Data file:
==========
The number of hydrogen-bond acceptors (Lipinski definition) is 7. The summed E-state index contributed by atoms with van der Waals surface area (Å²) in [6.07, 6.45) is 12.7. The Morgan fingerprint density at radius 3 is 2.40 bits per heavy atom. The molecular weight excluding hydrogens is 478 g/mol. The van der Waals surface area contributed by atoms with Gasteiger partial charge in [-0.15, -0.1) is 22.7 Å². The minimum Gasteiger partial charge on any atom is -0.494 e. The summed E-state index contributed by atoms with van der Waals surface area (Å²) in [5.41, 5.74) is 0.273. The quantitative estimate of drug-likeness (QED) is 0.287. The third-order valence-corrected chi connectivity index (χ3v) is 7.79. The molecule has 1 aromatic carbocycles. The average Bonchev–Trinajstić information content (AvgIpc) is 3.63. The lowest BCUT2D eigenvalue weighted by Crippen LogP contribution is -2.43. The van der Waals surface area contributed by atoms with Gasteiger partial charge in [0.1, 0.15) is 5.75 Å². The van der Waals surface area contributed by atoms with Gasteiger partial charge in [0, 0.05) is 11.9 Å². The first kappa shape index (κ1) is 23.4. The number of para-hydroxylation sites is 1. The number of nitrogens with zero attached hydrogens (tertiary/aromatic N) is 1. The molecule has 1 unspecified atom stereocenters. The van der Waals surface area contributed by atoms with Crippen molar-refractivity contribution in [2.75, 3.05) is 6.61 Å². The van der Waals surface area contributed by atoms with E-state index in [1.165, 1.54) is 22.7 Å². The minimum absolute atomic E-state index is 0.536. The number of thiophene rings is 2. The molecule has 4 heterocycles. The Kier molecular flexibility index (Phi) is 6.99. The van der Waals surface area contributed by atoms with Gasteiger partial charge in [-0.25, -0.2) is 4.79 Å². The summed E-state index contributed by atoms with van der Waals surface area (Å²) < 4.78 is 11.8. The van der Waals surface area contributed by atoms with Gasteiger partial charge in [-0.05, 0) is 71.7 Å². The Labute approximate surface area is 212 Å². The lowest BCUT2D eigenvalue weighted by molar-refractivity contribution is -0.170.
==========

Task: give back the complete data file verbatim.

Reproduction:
The number of hydrogen-bond acceptors (Lipinski definition) is 7. The summed E-state index contributed by atoms with van der Waals surface area (Å²) in [6.07, 6.45) is 12.7. The Morgan fingerprint density at radius 3 is 2.40 bits per heavy atom. The molecular weight excluding hydrogens is 478 g/mol. The van der Waals surface area contributed by atoms with Gasteiger partial charge in [-0.15, -0.1) is 22.7 Å². The minimum Gasteiger partial charge on any atom is -0.494 e. The summed E-state index contributed by atoms with van der Waals surface area (Å²) in [5.41, 5.74) is 0.273. The quantitative estimate of drug-likeness (QED) is 0.287. The third-order valence-corrected chi connectivity index (χ3v) is 7.79. The molecule has 1 aromatic carbocycles. The average Bonchev–Trinajstić information content (AvgIpc) is 3.63. The lowest BCUT2D eigenvalue weighted by Crippen LogP contribution is -2.43. The van der Waals surface area contributed by atoms with Gasteiger partial charge in [0.1, 0.15) is 5.75 Å². The van der Waals surface area contributed by atoms with Gasteiger partial charge in [0, 0.05) is 11.9 Å². The first kappa shape index (κ1) is 23.4. The number of para-hydroxylation sites is 1. The number of nitrogens with zero attached hydrogens (tertiary/aromatic N) is 1. The molecule has 1 unspecified atom stereocenters. The van der Waals surface area contributed by atoms with Crippen molar-refractivity contribution in [2.75, 3.05) is 6.61 Å². The van der Waals surface area contributed by atoms with E-state index in [1.165, 1.54) is 22.7 Å². The minimum absolute atomic E-state index is 0.536. The number of thiophene rings is 2. The molecule has 4 heterocycles. The Kier molecular flexibility index (Phi) is 6.99. The van der Waals surface area contributed by atoms with Gasteiger partial charge in [-0.25, -0.2) is 4.79 Å². The summed E-state index contributed by atoms with van der Waals surface area (Å²) < 4.78 is 11.8. The van der Waals surface area contributed by atoms with Gasteiger partial charge in [-0.05, 0) is 71.7 Å². The Labute approximate surface area is 212 Å². The lowest BCUT2D eigenvalue weighted by molar-refractivity contribution is -0.170.